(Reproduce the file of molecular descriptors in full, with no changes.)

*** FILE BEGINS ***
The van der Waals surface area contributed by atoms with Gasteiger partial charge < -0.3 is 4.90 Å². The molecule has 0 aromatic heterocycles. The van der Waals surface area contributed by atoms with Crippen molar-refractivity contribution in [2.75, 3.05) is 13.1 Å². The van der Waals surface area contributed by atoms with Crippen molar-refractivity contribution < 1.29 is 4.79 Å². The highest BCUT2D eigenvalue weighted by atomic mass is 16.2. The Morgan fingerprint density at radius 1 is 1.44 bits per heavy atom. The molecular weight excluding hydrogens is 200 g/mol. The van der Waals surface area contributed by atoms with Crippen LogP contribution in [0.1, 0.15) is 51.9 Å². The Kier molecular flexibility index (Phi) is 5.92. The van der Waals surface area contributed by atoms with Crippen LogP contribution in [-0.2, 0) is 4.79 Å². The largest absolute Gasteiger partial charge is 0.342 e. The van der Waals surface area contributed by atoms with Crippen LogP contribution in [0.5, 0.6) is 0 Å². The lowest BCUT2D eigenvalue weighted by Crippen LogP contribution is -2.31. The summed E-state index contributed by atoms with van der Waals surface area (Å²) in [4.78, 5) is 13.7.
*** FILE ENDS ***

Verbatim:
The van der Waals surface area contributed by atoms with Gasteiger partial charge < -0.3 is 4.90 Å². The molecule has 0 aromatic heterocycles. The van der Waals surface area contributed by atoms with Crippen molar-refractivity contribution in [2.75, 3.05) is 13.1 Å². The van der Waals surface area contributed by atoms with Crippen molar-refractivity contribution < 1.29 is 4.79 Å². The highest BCUT2D eigenvalue weighted by atomic mass is 16.2. The Morgan fingerprint density at radius 1 is 1.44 bits per heavy atom. The molecular weight excluding hydrogens is 200 g/mol. The van der Waals surface area contributed by atoms with Crippen LogP contribution in [0.1, 0.15) is 51.9 Å². The Kier molecular flexibility index (Phi) is 5.92. The van der Waals surface area contributed by atoms with Crippen LogP contribution in [-0.2, 0) is 4.79 Å². The largest absolute Gasteiger partial charge is 0.342 e. The van der Waals surface area contributed by atoms with Crippen LogP contribution in [0.5, 0.6) is 0 Å². The lowest BCUT2D eigenvalue weighted by Crippen LogP contribution is -2.31. The summed E-state index contributed by atoms with van der Waals surface area (Å²) in [4.78, 5) is 13.7.